By Nathan Hodge

MOSCOW -- The sanctions imposed by Washington on Moscow's top intelligence services has sharpened the focus on the links between Russia's security services and the world of black-hat hacking.

The Kremlin, which has consistently denied any government involvement in the cyberattacks, promised a retaliation. Though it isn't clear whether the Russians will respond with tit-for-tat diplomatic expulsions, Russian officials have repeatedly said they would have no other response to such measures by the U.S.

"Tomorrow there will be official statements, countermeasures and much more," Russian Foreign Ministry spokeswoman Maria Zakharova said Thursday.

The U.S. measuresalso stand to test the limit of sanctions: The U.S. and Europe originally imposed sanctions in 2014 to punish Russia economically for the annexation of the Black Sea peninsula of Crimea from Ukraine, but the Kremlin now predicts a return to growth in 2017 -- and is counting on a new administration in Washington that may move to end them entirely.

Kremlin spokesman Dmitry Peskov told reporters that the White House had two aims: "to ruin once and for all Russian-American relations, which were already at rock bottom and, apparently, to strike a blow against the foreign-policy plans of the future administration and the new U.S. president."

Russian President Vladimir Putin, Mr. Peskov added, would formulate Russia's reaction. "The principle of reciprocity applies here absolutely without alternative," he said.

The steady drumbeat of hacking revelations over the past year has prompted serious concerns about high-end Russian capabilities for hacking, with calls growing on Capitol Hill for a fuller probe of the Kremlin's involvement in electronic intrusions of the Democratic National Committee and the email account of Hillary Clinton's campaign chairman , John Podesta.

Russia has long had a rich talent pool of scientific and technical expertise, a legacy of Cold War-era competition between the U.S. and the Soviet Union. The U.S. spent heavily on so-called threat-reduction programs designed in part to provide work to scientists who were once part of the Soviet nuclear-weapons complex -- and to keep them from selling their expertise abroad.

But those institutes established to serve the military-industrial complex have created a large pool of freelancers with expertise in cryptography, mathematics and physics, experts say.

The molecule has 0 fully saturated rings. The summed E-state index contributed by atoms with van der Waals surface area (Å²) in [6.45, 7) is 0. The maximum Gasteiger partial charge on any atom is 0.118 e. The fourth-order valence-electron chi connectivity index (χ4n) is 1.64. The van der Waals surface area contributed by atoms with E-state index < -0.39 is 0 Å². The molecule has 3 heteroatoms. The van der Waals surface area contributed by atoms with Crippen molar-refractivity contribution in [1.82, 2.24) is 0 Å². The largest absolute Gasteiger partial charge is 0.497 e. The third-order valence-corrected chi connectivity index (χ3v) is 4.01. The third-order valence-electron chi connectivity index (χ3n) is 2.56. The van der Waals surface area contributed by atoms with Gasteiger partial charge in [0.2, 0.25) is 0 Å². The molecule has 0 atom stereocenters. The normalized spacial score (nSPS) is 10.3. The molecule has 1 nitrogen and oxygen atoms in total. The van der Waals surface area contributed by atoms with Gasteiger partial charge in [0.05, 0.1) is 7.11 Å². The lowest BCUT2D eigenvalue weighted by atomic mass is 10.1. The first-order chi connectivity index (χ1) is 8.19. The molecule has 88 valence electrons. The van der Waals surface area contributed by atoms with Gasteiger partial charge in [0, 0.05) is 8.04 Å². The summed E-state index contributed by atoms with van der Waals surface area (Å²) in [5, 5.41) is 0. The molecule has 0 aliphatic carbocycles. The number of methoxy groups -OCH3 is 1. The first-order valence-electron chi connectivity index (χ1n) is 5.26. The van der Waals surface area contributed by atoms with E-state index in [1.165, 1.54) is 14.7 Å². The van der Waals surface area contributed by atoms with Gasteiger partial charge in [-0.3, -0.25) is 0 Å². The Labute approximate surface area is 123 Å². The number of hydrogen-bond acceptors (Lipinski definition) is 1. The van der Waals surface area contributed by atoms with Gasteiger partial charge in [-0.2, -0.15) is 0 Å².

Technical universities "have special relations with the security services, because they were built to support the military-industrial complex," said Andrei Soldatov, an expert on Russia's efforts to control the internet. The graduates "all had respect for security services and narrow technical educations."

After the annexation of Crimea, he said, Russia's IT industry wasn't in a position to turn down requests from the security services. "They have been extremely loyal," he said. "If you are asked to provide some help in most cases you would say yes. You have a large community of people in the IT industry who are ready to answer the call."

The bulk of hacking that originates in Russia is carried out for criminal -- not political -- ends, cybersecurity experts say. A 2015 report on Russian financial cybercrime by Kaspersky Lab said law-enforcement agencies from a number of different countries, including the U.S., Russia, Belarus, Ukraine and European Union nations arrested more than 160 Russian-speaking cybercriminals who belonged to small, medium-size and large criminal groups between 2012 and 2015. Calls to the Russia's Federal Security Service, one of the main targets of the U.S. sanctions, weren't returned.

The allegations have also raised questions about the effectiveness of Western efforts to change Russian behavior.

Russia's economy has seen two years of negative economic growth, a result both of sanctions and the drop in global prices for oil, Russia's main export. The Russian government now predicts that the recession will end in 2017, in part as oil prices recover.

But some critics of the Obama administration say the sanctions, softer than those imposed on Iran for its nuclear program, have thus far been insufficiently strong. "While today's action by the administration is overdue, it is an appropriate way to end eight years of failed policy with Russia," House Speaker Paul Ryan (R., Wis) said Thursday.

The EU also imposed several rounds of sanctions on Moscow since 2014, but Russian officials now openly talk of hopes that EU members -- uncertain and divided after the U.K.'s Brexit vote -- will eventually lose the resolve to keep renewing them.

More important for Russia, a new administration is taking office in Washington that is expected to be more Moscow-friendly. President-elect Donald Trump has spoken of his high regard for Mr. Putin, and Russian officials expect a possible sea change in U.S. relations after his inauguration.

With that in mind, Moscow fired a parting shot at the Obama administration over the new sanctions. The foreign ministry's Ms. Zakharova said in a Facebook post that the White House had been occupied for two terms by "a group of foreign-policy losers, angry and short-sighted. Obama admitted it officially today."

--James Marson and Olga Razumovskaya in Moscow contributed to this article.

Write to Nathan Hodge at nathan.hodge@wsj.com

(END) Dow Jones Newswires

December 29,2016 20:14 ET (01:14 GMT)

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